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SALT LAKE CITY — Derrick Favors was solid, as usual — especially his monstrous dunk late in the fourth quarter — but his stat line of six points, seven rebounds and one block didn’t jump off the page in the Jazz's 106-94 win over Charlotte.

"I don't think his line necessarily reflects his impact," Jazz coach Quin Snyder said. "It's good to see the work he's put in. He's an important part of our team and has been for the last month, two months, three months, and he remains that."

That last phrase was key.

The big news regarding Favors wasn’t what he did or didn’t do in this game. It was that he was on the court wearing his familiar No. 15 in a Jazz uniform after his name had been bandied about before Thursday’s trade deadline.

Favors actually laughed when asked about his name coming up in trade talk. It's happened before. In fact, the 6-foot-10 power forward started hearing his name in rumors after being picked by New Jersey third overall out of Georgia Tech in 2010. That season, the rumors became reality, as he was traded to Utah, but it's just been hot air and wasted pixels since then.

"I’m in trade rumors every year. I'm used to that, man," Favors said, smiling. "If I’m not in trade rumors, you know, I’m kind of like, 'Why am I not in trade rumors? Something must be wrong.'"

Favors was so unconcerned, he slept in almost until the 1 p.m. MT trade deadline on Thursday. He woke up at about 12:50 p.m. after sleeping in his own bed for the first time since Utah returned from a 4-0 road trip in Memphis, New Orleans, San Antonio and Phoenix.

News had long surfaced about the three-way trade that sent Rodney Hood to Cleveland and Joe Johnson to Sacramento in exchange for Jae Crowder (and the right to waive Derrick Rose).

"I missed all of it," he said. "I was sleeping. I was getting my rest, man."

Favors also joked about seeing which players he'll supposedly be...
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Utah Jazz radio voice and Jazz NBA Insider David Locke delivers to you a daily podcast on the Utah Jazz with the insight you can’t get anywhere else. Subscribe to LOCKED ON JAZZ on iTunes, Android, Spotify or listen on Alexa or Google Home.

Locke looks at the emotion compared to the numbers on the trade of Rodney Hood and Joe Johnson. The numbers make the trade look really good, the emotion of losing a bona fide shot taker makes it much more difficult.

Locke then looks at the PAAC rating of the Jazz with the changes and how it breaks out.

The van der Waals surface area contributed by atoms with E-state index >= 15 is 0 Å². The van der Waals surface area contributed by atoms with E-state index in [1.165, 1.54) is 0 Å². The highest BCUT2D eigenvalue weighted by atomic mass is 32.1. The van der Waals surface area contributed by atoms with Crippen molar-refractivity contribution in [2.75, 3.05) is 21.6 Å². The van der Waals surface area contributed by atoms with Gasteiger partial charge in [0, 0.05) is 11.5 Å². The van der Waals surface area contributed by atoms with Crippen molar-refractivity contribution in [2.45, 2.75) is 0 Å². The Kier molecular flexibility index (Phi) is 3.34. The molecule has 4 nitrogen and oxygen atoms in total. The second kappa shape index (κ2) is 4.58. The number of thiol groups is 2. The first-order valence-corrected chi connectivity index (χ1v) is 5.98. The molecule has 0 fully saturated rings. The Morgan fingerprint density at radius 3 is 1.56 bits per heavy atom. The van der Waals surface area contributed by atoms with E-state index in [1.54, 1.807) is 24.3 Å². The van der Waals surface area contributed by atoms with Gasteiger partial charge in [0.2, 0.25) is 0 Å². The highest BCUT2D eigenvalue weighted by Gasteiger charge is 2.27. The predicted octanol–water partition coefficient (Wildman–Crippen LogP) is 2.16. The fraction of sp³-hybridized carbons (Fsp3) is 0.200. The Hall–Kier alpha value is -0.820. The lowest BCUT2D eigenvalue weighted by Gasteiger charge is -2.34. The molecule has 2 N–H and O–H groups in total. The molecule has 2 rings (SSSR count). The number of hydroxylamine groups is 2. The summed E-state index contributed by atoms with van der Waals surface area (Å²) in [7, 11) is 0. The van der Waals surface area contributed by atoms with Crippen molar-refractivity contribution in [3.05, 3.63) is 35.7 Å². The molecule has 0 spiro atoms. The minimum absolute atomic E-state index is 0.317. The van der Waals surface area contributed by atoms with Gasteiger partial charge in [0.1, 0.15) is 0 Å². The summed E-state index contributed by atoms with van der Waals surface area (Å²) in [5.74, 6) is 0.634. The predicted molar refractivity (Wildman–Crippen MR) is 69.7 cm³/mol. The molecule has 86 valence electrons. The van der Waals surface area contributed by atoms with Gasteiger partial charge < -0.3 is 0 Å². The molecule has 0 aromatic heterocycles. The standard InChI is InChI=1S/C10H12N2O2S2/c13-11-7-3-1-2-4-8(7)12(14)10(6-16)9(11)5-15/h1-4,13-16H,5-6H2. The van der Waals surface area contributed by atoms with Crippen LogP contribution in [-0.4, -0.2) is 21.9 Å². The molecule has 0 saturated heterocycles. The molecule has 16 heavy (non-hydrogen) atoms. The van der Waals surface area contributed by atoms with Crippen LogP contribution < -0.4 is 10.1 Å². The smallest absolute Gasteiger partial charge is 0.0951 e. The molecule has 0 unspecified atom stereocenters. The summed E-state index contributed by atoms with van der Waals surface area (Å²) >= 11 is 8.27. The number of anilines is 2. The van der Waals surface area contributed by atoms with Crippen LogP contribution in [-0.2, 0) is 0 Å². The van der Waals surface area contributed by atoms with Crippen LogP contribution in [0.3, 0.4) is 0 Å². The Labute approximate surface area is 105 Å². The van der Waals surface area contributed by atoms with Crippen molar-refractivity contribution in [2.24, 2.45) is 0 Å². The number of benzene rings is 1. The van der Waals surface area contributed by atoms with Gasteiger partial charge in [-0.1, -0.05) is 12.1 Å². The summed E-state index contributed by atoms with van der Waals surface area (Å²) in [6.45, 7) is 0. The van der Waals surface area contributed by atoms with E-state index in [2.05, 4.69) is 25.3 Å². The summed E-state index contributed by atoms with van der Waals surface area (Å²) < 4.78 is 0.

In the final segment, Locke is won over about what Cleveland has done and looks at the hottest and coldest players in the NBA

The post Breakdown of the Hood for Crowder deal, what the numbers say and PAAC Friday appeared first on Locked On Jazz.

Full Story...
The Utah Jazz traded Rodney Hood to the Cleveland Cavaliers and Joe Johnson to the Sacramento Kings. In exchange, the Jazz received Jae Crowder and Derrick Rose from Cleveland, but Rose is expected to be released. Here are the answers to some pressing questions about the trades.

Full Story from The Salt Lake Tribune...
SALT LAKE CITY – The Utah Jazz has traded Rodney Hood to Cleveland and Joe Johnson to Sacramento, according to ESPN.

Thursday ESPN announced the trades just after the 1 p.m. ET deadline.

In return, Cleveland will send Jae Crowder and Derek Rose to be the newest Utah Jazz players.

Click here to see the latest NBA trade updates from ESPN.

Full Story...
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Utah’s Rudy Gobert (27) watches Memphis interim head coach JB Bickerstaff complain to the referees after being ejected in the Jazz’s 92 – 88 victory over the Grizzlies in Memphis. (Mark Weber/The Commercial Appeal)

Story of the Game

Yuck.

While the Utah Jazz entered the night on a six-game win streak thanks to their offense, which averaged 128 points per game in their last four contests, tonight it was their defense, and putrid offense by the Memphis Grizzlies, that extended the win streak to seven.

The first half was a unique brand of awful, with each team shooting under 40 percent from the field, under 30 percent from three, and turning the ball over 11 times. Each team dry-heaved its way up and down the court, leaving the burden of scoring all but exclusively to their two offensive orchestrators: Utah’s Ricky Rubio, who scored 16 in the half, and Memphis’s Marc Gasol, who scored 13.

The Grizzlies, who came into this game off a four-loss road trip, must have entered the locker room feeling optimistic down only 44 to 39. Jazz Coach Quin Snyder likely felt nauseous.

While the second half was far from beautiful basketball, each team did increase its offensive efficiency. Utah shot the ball at a 45 percent clip while Memphis surprised by reaching 49 percent. Yet the physical and foul-tempered – and littered – game was ultimately decided by free throws as the Jazz made 17 of 21 attempts from the line in the second half alone. The refereeing clearly frustrated the Grizzlies, and interim head coach JB Bickerstaff and Dillon Brooks were ejected late in the game.

Combined with Rubio’s 29-point night, those freebies were enough for Utah to limp to the finish line.

Despite winning their seventh consecutive game – with five of the six coming on the road! – the Jazz...